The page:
Distance and Discipline: Hills and Heat


What’s going on Walk and Think Audience?

A here, with a recap of some work in the field.

Yesterday I got a chance to “interview” a local ultra runner.

It wasn’t an interview though, I just ran alongside and pretended not to be winded, while asking questions, and filing away the answers.

This will be along the same format as the first Distance and Discipline, where I write out a conversation I had with other high-performing athletes.

First: What is an Ultra?

An Ultra-marathon is any race which is over 26.219 miles(42.195km), the standard marathon distance.

Anyone who competes in distances longer than the marathon, is considered and “Ultra-Runner”

Now on to the story.

Yesterday I went out for a run with some of the guys. It was a hot day(93F) and we planned to run for around an hour, a loop that goes back to the starting point.

They do this run every couple of weeks, and I don’t usually join them.

I would prefer to train on my own, and during a better time of the day.

There were two reasons to join up with the group this time:

1. The heat outside was brutal(90F-95F), and it was everything anyone talked about. I wanted to go out and challenge myself. See if the heat would actually affect me or not. To prove to myself I was tough.

2. I heard a local ultra-runner would be joining the group for a run that day. I wanted to see him run, and ask a few questions along the way.

So I ended up spending entirely too much energy asking the guy about training and extreme long distance running, instead of focusing on running well.

I’ll write out our conversation, so you guys can see it Q&A style.

We’ll call the ultrarunner “R”

A: I heard you won a 21 mile race a few months ago, what kind of training did you do for that run?

R: I did not train for that race; I did a marathon a month earlier and just went off that training for that run.

A: What kind of training do you usually do?

R: I run around 6 miles every day, and do track work a few times a week, two or three times a week. And just get the long distances in there.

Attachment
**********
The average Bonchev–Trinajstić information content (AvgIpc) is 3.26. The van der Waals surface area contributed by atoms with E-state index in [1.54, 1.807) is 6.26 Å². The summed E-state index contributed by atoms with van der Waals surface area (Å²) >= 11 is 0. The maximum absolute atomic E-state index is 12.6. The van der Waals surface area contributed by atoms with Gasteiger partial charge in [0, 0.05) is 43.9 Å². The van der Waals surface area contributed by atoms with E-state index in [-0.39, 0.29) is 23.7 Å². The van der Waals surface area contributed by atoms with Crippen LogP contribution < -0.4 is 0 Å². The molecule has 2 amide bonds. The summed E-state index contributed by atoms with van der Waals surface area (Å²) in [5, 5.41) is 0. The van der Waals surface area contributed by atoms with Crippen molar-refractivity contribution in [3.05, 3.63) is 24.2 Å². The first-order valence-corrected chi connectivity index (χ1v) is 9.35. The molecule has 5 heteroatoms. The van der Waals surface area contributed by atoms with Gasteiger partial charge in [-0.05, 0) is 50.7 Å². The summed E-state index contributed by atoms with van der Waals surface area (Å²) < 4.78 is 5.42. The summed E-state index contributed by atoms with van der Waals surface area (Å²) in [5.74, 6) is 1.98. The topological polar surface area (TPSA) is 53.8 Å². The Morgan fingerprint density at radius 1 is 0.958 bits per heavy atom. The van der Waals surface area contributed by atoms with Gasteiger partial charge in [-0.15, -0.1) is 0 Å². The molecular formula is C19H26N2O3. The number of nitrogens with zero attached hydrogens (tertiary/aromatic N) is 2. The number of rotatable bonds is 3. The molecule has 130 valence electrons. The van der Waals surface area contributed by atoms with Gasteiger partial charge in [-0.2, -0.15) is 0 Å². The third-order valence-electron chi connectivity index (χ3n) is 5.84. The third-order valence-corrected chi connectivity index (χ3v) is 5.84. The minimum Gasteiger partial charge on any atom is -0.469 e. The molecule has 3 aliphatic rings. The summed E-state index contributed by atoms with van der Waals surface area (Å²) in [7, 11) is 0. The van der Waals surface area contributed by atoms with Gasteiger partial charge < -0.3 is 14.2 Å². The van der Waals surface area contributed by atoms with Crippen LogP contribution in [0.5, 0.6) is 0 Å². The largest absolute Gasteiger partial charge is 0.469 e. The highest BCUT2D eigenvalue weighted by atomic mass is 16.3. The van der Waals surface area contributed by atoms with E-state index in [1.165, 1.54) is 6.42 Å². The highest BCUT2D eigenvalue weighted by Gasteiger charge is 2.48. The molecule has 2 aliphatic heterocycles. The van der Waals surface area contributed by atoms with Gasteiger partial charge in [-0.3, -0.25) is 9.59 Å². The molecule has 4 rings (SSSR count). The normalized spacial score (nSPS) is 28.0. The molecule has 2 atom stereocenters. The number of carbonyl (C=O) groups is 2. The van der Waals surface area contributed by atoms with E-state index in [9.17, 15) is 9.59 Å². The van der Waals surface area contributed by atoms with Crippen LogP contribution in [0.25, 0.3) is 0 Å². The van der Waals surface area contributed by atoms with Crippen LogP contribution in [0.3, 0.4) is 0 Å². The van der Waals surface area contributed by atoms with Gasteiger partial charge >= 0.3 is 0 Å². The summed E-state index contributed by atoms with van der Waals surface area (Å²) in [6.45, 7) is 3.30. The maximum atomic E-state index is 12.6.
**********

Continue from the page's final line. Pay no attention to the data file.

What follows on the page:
A: What kind of work do you do on the track?

R: I usually do intervals, and some work to open up the stride.

A: Did you run in High school and College? Or did you do your own thing?

R: I did track and CC in High school, my first college didn’t have a distance team, and my second college did not allow me to try out for the team, so I just did my own thing.

A: Their loss.

R: What about you, what’s your background?

A: I did CC in High school, and my background is in 5k’s and 2 milers. After that I just did my own running and don’t compete that often, last being a relay about 6 months ago. I like to read a lot of running books, but that becomes pointless after a while, because if someone is faster than you, doesn’t matter how many books you read.

This is the point where me and the guys realized the heat was brutal, and we were only around 30% into the planned distance. It was rough, and we were going much slower than usual.

R seemed to be unaffected and cruising.

A: What do you think about running form?

R: Well after all the research and time, I am convinced there is no right stride, and there are no right shoes. I tried the Chi-Running, the whole Fore foot vs Heel Striking and read the research, and in the end it’s different for everyone and you should do what will keep you injury free.

A: What did you say about forefoot and heel striking when running?

R: They came out with all this research and the fore foot striking was the best way, and the proper way to run, but then later they looked at all the top runner in the Boston marathon, and half were heel strikers, the other half were not.